Take the 2-minute tour ×
Stack Overflow is a question and answer site for professional and enthusiast programmers. It's 100% free, no registration required.

Possible Duplicate:
How does one tell if an IDisposable object reference is disposed?

Is there a method to check if object has been disposed different then

try
{
    myObj.CallRandomMethod();
} catch (ObjectDisposedException e)
{
    // now I know object has been disposed
}

In my case I'm using TcpClient class that has Close() method which disposes object and this can happen in piece of code I don't have control of. In this case I would like to have better solution then catching exception.

share|improve this question

marked as duplicate by Cyril Gandon, Peter O., abbot, Ken Fyrstenberg, Mario Jan 5 '13 at 18:48

This question has been asked before and already has an answer. If those answers do not fully address your question, please ask a new question.

3  
    
I knew this issue in general is too common to not have Q&A on stackoverflow but I failed to search it. –  jethro Aug 11 '10 at 12:01

4 Answers 4

up vote 10 down vote accepted

A good way is to derive from TcpClient and override the Disposing(bool) method:

class MyClient : TcpClient {
    public bool IsDead { get; set; }
    protected override void Dispose(bool disposing) {
        IsDead = true;
        base.Dispose(disposing);
    }
}

Which won't work if the other code created the instance. Then you'll have to do something desperate like using Reflection to get the value of the private m_CleanedUp member. Or catch the exception.

Frankly, none is this is likely to come to a very good end. You really did want to write to the TCP port. But you won't, that buggy code you can't control is now in control of your code. You've increased the impact of the bug. Talking to the owner of that code and working something out is by far the best solution.

share|improve this answer

If you're not sure whether the object has been disposed or not, you should call the Dispose method itself rather than methods such as Close. While the framework doesn't guarantee that the Dispose method must run without exceptions even if the object had previously been disposed, it's a common pattern and to my knowledge implemented on all disposable objects in the framework.

The typical pattern for Dispose, as per Microsoft:

public void Dispose() 
{
    Dispose(true);

    // Use SupressFinalize in case a subclass
    // of this type implements a finalizer.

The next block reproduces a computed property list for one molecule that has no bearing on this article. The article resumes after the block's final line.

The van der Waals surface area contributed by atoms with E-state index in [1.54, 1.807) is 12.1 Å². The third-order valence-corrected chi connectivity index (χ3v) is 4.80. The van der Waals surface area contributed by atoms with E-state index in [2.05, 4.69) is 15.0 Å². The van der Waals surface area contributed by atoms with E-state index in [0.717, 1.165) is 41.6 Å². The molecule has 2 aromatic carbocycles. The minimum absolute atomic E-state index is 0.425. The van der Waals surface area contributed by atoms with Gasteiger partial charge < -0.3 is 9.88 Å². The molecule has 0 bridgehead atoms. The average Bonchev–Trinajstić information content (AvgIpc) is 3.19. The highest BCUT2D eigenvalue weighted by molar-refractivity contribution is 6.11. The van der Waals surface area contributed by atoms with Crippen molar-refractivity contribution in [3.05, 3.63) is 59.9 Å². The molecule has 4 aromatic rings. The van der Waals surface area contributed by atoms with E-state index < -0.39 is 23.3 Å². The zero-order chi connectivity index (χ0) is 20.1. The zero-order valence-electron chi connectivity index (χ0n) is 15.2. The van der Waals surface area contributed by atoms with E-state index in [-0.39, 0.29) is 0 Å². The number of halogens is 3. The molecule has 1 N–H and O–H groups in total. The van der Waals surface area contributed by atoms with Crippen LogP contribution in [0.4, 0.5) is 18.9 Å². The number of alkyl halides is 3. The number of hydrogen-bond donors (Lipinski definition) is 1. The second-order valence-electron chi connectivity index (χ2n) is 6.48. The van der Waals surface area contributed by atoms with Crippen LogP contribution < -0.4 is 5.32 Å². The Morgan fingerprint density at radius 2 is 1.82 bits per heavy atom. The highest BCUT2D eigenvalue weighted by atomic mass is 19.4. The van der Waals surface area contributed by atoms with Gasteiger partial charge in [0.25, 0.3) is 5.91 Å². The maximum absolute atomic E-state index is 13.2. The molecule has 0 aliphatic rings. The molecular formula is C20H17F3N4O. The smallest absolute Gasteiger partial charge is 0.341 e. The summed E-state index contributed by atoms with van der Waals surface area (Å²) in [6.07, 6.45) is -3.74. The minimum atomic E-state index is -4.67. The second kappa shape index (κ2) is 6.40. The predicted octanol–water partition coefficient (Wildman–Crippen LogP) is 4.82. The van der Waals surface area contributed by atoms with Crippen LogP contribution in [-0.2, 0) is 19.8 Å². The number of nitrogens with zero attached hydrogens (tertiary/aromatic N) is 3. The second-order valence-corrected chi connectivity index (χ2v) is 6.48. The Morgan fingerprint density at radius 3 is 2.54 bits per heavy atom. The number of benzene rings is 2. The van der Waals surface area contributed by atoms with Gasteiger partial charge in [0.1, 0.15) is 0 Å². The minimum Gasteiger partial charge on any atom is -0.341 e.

GC.SuppressFinalize(this);      
}

protected virtual void Dispose(bool disposing)
{
    // If you need thread safety, use a lock around these 
    // operations, as well as in your methods that use the resource.
    if (!_disposed)
    {
        if (disposing) {
            if (_resource != null)
                _resource.Dispose();
                Console.WriteLine("Object disposed.");
        }

        // Indicate that the instance has been disposed.
        _resource = null;
        _disposed = true;   
    }
}

Notice the check on _disposed. If you were to call a Dispose method implementing this pattern, you could call Dispose as many times as you wanted without hitting exceptions.

share|improve this answer
    
This is not helpful. The member is private. –  Hans Passant Aug 11 '10 at 11:07
    
Sorry, I may have misread your question. Are you looking to detect whether an object is disposed for reasons other than "should I dispose this object"? If so, why? Having unknown code potentially dispose objects seems like a leaky design. –  Ryan Brunner Aug 11 '10 at 11:09
1  
While the framework itself doesn't give any guarantees, the documentation for IDisposable says this: "If an object's Dispose method is called more than once, the object must ignore all calls after the first one. The object must not throw an exception if its Dispose method is called multiple times. Instance methods other than Dispose can throw an ObjectDisposedException when resources are already disposed." msdn.microsoft.com/en-us/library/… –  LukeH Aug 11 '10 at 11:23
    
@HansPassant: If an object implements IDisposable, one can call (IDisposable.Dispose) on it whether or not the object has a public member by that name. –  supercat Jun 17 '12 at 12:46

The reliable solution is catching the ObjectDisposedException.

The solution to write your overridden implementation of the Dispose method doesn't work, since there is a race condition between the thread calling Dispose method and the one accessing to the object: after having checked the hypothetic IsDisposed property , the object could be really disposed, throwing the exception all the same.

Another approach could be exposing a hypothetic event Disposed (like this), which is used to notify about the disposing object to every object interested, but this could be difficoult to plan depending on the software design.

share|improve this answer

Best practice says to implement it by your own using local boolean field: http://www.niedermann.dk/2009/06/18/BestPracticeDisposePatternC.aspx

share|improve this answer

Not the answer you're looking for? Browse other questions tagged or ask your own question.